Pollan has written a deep and important book. He does an excellent job telling the history of psychedelics, giving an overview of the science of consciousness they are being used to study, and most importantly, giving an inside look at the experience of using them.
Still fresh from the experience of reading it, I feel like this could be my favorite work of fiction I’ve ever read.
Reading these three novels right after reading Galen Strawson’s book, I found myself seeing connections to themes he had written about, regarding the self-deception of believing there is a story that can make sense of one’s life.
Bohm blends physics and philosophy to describe his revolutionary idea of implicate and explicate order. Parts of this book are accessible only to those with an advanced understanding of physics (not me), but I found it to be one of the most daring and creative books I’ve ever read.
I did not have a chance to read Kant during my university education, so coming to his thinking now has been a huge revelation. This book does exactly what I’d hoped, which is offer a serious but accessible overview of Kant’s most important work.
This is not an easy or quick read, but it’s worth the struggle. Popper carefully works through a thorough takedown of the totalitarian elements in Plato’s philosophy, the prophetic elements of Marx’s system, and, well, everything about Hegel, while defending the ideals of open-ended debate and democracy.
I picked this up on the recommendation of Susan Fowler. Of the Feynman literature I’ve read, this one was my favorite. The lectures that make up the book were aimed at a non-specialist audience, so the material is accessible while still being fairly deep. I particularly enjoyed chapter 5, “The Distinction of Past and Future.”
Fresh off reading Middlemarch, I couldn’t help but see parallels between the struggles of the young in both novels to rise above the place they were born into. The violence and passion of this story gives it an uncommon edge.
Reading this rekindled my love of massive old novels. What struck me most acutely is the depiction of how the narrowness of others’ expectations can crush almost anyone. Nearly every character finds their life shaped by the disappointment of discovering that their relationships are based on each partners’ false ideals of the other.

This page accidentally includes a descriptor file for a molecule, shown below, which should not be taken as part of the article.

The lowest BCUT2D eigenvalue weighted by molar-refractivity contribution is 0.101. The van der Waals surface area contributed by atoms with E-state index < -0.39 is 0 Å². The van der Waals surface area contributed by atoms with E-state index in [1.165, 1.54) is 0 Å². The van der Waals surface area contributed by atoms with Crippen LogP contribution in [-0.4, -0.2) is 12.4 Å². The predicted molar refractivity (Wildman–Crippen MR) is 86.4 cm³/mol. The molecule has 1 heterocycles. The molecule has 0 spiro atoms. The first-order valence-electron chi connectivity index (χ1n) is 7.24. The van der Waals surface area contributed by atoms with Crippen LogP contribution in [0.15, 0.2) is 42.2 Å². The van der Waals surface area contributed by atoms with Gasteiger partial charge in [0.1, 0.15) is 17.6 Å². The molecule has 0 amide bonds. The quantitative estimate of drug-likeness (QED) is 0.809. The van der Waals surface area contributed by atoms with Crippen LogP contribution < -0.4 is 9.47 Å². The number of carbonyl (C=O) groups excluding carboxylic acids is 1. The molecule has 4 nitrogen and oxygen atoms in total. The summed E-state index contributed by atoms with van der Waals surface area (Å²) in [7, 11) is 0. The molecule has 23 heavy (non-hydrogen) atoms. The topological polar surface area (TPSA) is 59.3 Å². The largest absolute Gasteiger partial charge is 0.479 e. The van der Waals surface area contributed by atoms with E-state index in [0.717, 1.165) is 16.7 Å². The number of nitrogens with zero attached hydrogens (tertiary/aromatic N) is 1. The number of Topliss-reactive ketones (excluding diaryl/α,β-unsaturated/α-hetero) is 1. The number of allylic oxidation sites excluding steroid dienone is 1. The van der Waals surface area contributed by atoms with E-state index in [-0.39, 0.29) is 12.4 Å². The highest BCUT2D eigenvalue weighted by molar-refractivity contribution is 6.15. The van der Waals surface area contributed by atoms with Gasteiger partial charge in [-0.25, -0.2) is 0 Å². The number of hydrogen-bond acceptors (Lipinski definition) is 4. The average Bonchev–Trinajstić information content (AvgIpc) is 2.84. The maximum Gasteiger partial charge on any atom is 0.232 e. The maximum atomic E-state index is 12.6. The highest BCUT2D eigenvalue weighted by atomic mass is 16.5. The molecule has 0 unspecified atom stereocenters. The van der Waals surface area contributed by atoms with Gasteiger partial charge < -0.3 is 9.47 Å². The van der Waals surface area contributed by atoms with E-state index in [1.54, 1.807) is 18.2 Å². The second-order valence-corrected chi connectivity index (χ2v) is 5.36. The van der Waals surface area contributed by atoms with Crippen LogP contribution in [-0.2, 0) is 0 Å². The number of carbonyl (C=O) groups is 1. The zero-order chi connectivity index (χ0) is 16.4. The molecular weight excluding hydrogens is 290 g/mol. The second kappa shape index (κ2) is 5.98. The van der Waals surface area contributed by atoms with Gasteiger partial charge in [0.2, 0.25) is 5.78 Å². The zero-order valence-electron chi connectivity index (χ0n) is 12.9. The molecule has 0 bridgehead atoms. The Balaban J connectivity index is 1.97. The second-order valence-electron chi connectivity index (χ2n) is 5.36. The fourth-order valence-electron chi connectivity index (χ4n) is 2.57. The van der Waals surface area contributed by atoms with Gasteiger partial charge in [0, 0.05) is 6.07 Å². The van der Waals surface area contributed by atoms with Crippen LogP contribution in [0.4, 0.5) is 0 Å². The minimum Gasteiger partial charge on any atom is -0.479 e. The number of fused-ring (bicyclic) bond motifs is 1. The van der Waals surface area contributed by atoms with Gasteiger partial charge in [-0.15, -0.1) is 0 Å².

I read this mainly on the recommendation of David Deutsch. It’s in the same vein as other sweeping histories of humanity, society and science (think Sapiens or A Brief History of Nearly Everything), but has a more poetic and moral tone at crucial points. Bronowski shares with Deutsch the belief that scientific knowledge will inexorably grow, but also stresses that it is always threatened by a pendulum swing back to tyranny and dogmatism.
This book gave substance to my own gut feelings about the bullshit-nature of so much that goes on in the modern workplace. I read this at the right time in my life and it’s felt a bit life changing. Graeber is an excellent writer and theorist and manages to be radical without being dogmatic.
When I initially read this in early 2017 I found myself balking at many of Deutsch’s stances. Coming back to it after reading Magee and Gottlieb's books, I discovered that I was now much more philosophically aligned with it. Many of the more speculative claims that Deutsch makes are difficult to judge one way or the other, but the main message was incredibly inspiring: we must pursue knowledge with the understanding that no matter how much we know, it’s only the beginning of all possible knowledge.
Magee has written a grand tour of philosophy from an autobiographical perspective. He is an excellent expositor of both the philosophy he loves (Popper, Schopenhauer) and detests (logical positivism). This book (along with Gottlieb’s two books) was very useful in helping me to clarify my own philosophical beliefs.
This collection of three essays is one of the best places to start with the writing of Seneca as well as the Stoic tradition. The classic themes are all here: avoid wasting your time on superficial endeavors, seek after wisdom and moral clarity, protect your happiness from the unpredictable turns of chance.
An incredibly moving story about Paul’s diagnosis of cancer and his struggle to confront the meaning of his life and the prospect of his death.
Frankl tells the harrowing story of his time in a concentration camp and his discovery of how one can still retain a sense of the beauty and meaning of life even in the face of this experience.
I’ve often recommended this short book as a useful tool to diagnose your strengths and weaknesses. It asks you to answer a handful of questions (for instance, ‘Am I a reader or a listener?’) and recommends that you focus more on improving your strengths rather than trying to improve your weaknesses. The conclusions likely won’t come as a surprise, but it will be a helpful reminder that life is far better when you work with your instincts rather than against them.
Crawford meditates on the value of getting deep inside one’s work, engaging with it whole-heartedly, and discovering the pleasure and meaning that comes with doing and making. He describes office life as a tangle of contradictory or meaningless obligations and rituals and offers tangible, personal work as a way out.
First, a description of the unhappiness that comes from the misalignment between our present lives and the expectations we believe society has for us. Second, strategies to escape these anxieties and enjoy a richer inner world, with success coming on terms we decide for ourselves.